With an impact factor of 10.191, the AJRRCM is a peer-reviewed journal published by the American Thoracic Society.It aims to publish the most innovative science and the highest quality reviews, practice guidelines and statements in the pulmonary, critical care and sleep-related fields.
Founded in 1905, the American Thoracic Society is the world's leading medical association dedicated to advancing pulmonary, critical care and sleep medicine. The Society's 15,000 members prevent and fight respiratory disease around the globe through research, education, patient care and advocacy.
Nathaniel Dunford | EurekAlert!
Plasmonic biosensors enable development of new easy-to-use health tests
14.12.2017 | Aalto University
ASU scientists develop new, rapid pipeline for antimicrobials
14.12.2017 | Arizona State University
MPQ scientists achieve long storage times for photonic quantum bits which break the lower bound for direct teleportation in a global quantum network.
Concerning the development of quantum memories for the realization of global quantum networks, scientists of the Quantum Dynamics Division led by Professor...
Researchers have developed a water cloaking concept based on electromagnetic forces that could eliminate an object's wake, greatly reducing its drag while...
Tiny pores at a cell's entryway act as miniature bouncers, letting in some electrically charged atoms--ions--but blocking others. Operating as exquisitely sensitive filters, these "ion channels" play a critical role in biological functions such as muscle contraction and the firing of brain cells.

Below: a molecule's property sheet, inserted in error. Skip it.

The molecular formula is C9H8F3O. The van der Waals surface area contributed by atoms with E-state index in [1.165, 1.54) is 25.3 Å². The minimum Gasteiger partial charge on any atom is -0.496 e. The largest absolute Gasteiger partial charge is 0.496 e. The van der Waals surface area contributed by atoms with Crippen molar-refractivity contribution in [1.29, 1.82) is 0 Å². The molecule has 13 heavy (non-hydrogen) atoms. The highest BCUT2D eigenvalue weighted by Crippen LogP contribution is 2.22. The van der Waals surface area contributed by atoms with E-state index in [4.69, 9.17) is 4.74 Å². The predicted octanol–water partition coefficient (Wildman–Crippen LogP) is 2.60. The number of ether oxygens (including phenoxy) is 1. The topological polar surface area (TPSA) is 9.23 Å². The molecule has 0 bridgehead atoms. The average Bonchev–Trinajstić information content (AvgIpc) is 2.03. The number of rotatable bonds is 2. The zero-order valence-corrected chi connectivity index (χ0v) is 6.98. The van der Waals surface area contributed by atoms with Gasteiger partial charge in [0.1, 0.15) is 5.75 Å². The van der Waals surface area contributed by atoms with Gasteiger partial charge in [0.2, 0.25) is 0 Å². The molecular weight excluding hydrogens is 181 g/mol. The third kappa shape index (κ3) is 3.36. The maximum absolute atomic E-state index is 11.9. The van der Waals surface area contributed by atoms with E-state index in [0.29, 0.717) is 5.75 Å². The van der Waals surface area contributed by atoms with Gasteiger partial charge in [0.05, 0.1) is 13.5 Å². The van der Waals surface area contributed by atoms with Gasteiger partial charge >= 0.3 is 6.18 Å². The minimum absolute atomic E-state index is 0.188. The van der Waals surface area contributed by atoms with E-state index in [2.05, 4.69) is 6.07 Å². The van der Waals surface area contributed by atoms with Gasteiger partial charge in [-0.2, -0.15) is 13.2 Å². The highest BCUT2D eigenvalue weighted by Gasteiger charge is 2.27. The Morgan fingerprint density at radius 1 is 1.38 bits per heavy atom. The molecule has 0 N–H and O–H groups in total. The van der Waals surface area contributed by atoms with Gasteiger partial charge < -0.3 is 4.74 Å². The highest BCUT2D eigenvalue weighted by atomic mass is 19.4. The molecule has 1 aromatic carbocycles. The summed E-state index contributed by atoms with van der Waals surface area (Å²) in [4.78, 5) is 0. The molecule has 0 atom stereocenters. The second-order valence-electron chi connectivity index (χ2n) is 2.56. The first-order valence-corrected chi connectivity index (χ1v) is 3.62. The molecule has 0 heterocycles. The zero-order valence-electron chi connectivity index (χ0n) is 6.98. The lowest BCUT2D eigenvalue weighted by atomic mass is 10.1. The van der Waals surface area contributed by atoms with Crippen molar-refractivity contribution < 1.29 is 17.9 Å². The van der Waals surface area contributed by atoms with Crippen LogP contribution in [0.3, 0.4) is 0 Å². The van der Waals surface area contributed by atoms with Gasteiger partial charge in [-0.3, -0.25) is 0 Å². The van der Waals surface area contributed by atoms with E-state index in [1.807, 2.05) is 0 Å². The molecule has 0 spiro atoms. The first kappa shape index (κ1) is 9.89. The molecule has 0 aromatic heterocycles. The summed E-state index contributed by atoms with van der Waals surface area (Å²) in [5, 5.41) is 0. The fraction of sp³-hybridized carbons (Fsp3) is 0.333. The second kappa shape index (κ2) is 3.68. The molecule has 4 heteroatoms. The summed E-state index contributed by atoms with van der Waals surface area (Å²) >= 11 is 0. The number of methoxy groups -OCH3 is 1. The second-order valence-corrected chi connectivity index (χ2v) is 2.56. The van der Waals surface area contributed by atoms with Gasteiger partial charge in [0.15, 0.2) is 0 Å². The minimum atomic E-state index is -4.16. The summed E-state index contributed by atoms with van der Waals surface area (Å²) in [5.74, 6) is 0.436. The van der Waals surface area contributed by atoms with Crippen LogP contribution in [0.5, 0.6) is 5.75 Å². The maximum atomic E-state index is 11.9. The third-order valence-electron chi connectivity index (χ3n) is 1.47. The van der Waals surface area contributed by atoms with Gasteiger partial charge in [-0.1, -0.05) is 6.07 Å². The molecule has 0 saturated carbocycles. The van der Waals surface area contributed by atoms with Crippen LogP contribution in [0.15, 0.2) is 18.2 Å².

To rapidly transport the right ions through the cell membrane, the tiny channels rely on a complex interplay between the ions and surrounding molecules,...
The miniaturization of the current technology of storage media is hindered by fundamental limits of quantum mechanics. A new approach consists in using so-called spin-crossover molecules as the smallest possible storage unit. Similar to normal hard drives, these special molecules can save information via their magnetic state. A research team from Kiel University has now managed to successfully place a new class of spin-crossover molecules onto a surface and to improve the molecule’s storage capacity. The storage density of conventional hard drives could therefore theoretically be increased by more than one hundred fold. The study has been published in the scientific journal Nano Letters.
Over the past few years, the building blocks of storage media have gotten ever smaller. But further miniaturization of the current technology is hindered by...
With innovative experiments, researchers at the Helmholtz-Zentrums Geesthacht and the Technical University Hamburg unravel why tiny metallic structures are extremely strong
Light-weight and simultaneously strong – porous metallic nanomaterials promise interesting applications as, for instance, for future aeroplanes with enhanced...
11.12.2017 | Event News
08.12.2017 | Event News
07.12.2017 | Event News
14.12.2017 | Health and Medicine
14.12.2017 | Physics and Astronomy
14.12.2017 | Life Sciences